New Front Street Restaurant Talks Continue

            Discussion over the proposed Mary Celeste Bar/Restaurant planned for the former Book Stall at 151 Front Street continued during the public hearing with the Marion Planning Board on February 19, and will keep continuing, at least until the board’s next meeting.

            The meeting had to be kept short due to time constraints for multiple meetings being held at the Town House that night, so not all parties who were in attendance that night had the chance to speak.

            Planning Board Chairman Will Saltonstall said the proposal had generated “quite a bit of interest” from the public, with almost 20 new items of correspondence having been received since the prior meeting.

            The public hearing that was continued from February 4 had Mike Achilles back before the Planning Board as the hopeful proprietor of a new bar/restaurant he says he considers “a conversation place” above all else.

            “To the people of Marion,” Achilles began, “I’m embarrassed and [I would] like to apologize…” He said the intent was to bring the community of Marion together, not divide it.

            Achilles said he meets the state’s and the town’s definition of a restaurant, and his capacity would max at 49 occupants.

            “It’s not a lot of people,” Achilles said, pointing to those who were in the room that night which was around 50 people. “It’s being built as a conversation place, like a Starbucks for adults.”

            The crux of the matter during the prior meeting was parking, and Achilles had requested a Special Permit for a reduction in the parking requirement in addition to his Special Permit request for a change of use for the building. And, according to town counsel, the board is authorized to reduce those parking requirements.

            Achilles brought with him a signed statement in writing confirming the “gentleman’s agreement” he has with his abutting business, Hiller Fuels, to allow patrons of the Mary Celeste to use Hiller’s driveway to access five parking spaces of its own and five belonging to Hiller. The bylaw would require Achilles to provide 18 spaces, and he is asking the board to allow those remining eight to be off-street, including use of the public parking by Island Wharf.

            “We do have the power to grant him the eight spots,” said board member Andrew Daniel reviewing the letter from town counsel. He also said the letter confirms that Island Wharf public parking could also be used. “It just seems like parking isn’t really a concern now.”

            Board member Eileen Marum said she took issue with that statement, saying, “Parking will be a problem because the lot next to the General Store will not be available, so that means the cars will be on the street.” She said other nearby establishments, such as the Beverly Yacht Club, also rely on off-street parking, and so do the tenants who rent apartments above Handy’s Tavern.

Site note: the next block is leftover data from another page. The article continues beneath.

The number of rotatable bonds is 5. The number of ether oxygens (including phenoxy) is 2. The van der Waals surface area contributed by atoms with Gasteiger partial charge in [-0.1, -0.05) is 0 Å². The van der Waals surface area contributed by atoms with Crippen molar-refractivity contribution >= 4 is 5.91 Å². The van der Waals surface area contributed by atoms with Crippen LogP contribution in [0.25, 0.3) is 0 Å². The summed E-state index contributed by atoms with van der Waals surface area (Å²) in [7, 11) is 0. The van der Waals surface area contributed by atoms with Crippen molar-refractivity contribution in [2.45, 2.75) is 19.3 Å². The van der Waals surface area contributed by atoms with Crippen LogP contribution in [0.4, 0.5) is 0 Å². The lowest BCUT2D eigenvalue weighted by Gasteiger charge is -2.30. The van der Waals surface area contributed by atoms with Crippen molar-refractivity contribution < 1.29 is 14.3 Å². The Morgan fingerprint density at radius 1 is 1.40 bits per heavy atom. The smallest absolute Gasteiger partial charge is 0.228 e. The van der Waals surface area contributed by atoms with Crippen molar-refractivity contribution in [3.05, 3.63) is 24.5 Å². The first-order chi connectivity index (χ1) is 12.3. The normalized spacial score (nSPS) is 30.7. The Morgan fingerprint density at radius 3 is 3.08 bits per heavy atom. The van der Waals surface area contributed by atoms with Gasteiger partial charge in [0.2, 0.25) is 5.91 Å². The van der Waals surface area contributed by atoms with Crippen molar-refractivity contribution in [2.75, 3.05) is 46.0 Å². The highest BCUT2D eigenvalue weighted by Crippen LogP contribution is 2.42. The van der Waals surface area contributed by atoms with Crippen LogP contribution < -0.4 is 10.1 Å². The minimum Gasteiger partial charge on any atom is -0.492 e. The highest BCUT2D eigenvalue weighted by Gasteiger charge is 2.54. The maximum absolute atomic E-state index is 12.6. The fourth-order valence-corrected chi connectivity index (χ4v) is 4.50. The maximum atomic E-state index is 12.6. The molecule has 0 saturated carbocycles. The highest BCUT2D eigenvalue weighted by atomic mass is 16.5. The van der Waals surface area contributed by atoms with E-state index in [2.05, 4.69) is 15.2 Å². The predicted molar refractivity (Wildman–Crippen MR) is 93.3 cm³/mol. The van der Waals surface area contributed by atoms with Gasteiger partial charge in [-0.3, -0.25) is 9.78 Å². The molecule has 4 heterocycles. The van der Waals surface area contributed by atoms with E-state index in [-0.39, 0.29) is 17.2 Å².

“I still contend that the Town should not be subsidizing a business with town parking down the street,” Marum said. She continued, “The other issue is noise, and I know the Inn on Shipyard Park in Mattapoisett still has an ongoing issue with noise and disruption to the neighbors, so that is just another issue that I would like to bring up and for everyone to consider.”

            Achilles told Marum that one of the renters above Handy’s Tavern told him “she can’t wait for us to open.”

            For board member Chris Collings, as far as village businesses are concerned, “Everybody’s had to bend the rules somehow.” Otherwise, no one would have a business because there would be nowhere to park. “Parking is an issue, but it’s a solvable one, its fixable,” said Collings.

            “Parking in the village center … has always been a problem and probably always will be a problem,” said board member Norm Hills. “As far as the difference between parking on the street and parking on Island Wharf, there’s no difference. It’s public parking and anyone can use it.”

            The board discussed the possibility of clarifying the bylaw on parking, suggesting that anyone could bring it to the next Town Meeting warrant with the right number of signatures.

            The hearing was continued until the next meeting.

            Also during the meeting, the board approved a Special Permit for a pier at 51 Holly Road, represented by David Davignon of N. Douglas Schneider & Associates. The Conservation Commission had already approved the project, and the Division of Marine Fisheries had no issues with the pier, Marum pointed out for the record. Daniel said he wished he had something formal from the harbormaster with his approval of the pier, but no one argued that he would have contacted the board if he had any problems with the plan. Chairman Will Saltonstall underscored the board’s narrow focus on the project, which pertained mainly to the undersized lot, saying residents concerned more with the technical aspects of the project should refer to the Department of Environmental Protection or other related agencies.

            Another Special Permit for a pier at 95 Holly Road, also represented by Davignon, was approved. The Conservation Commission had already approved the pier, and the harbormaster did not have any issues with this project, either. Marum again pointed out that there were no issues with the Division of Marine Fisheries.

            In other matters, the board released the bond for landscaping for Fieldstone Farm Market.

            The next regular meeting of the Marion Planning Board is scheduled for March 4 at 7:00 pm at the Marion Town House.

Marion Planning Board

By Jean Perry

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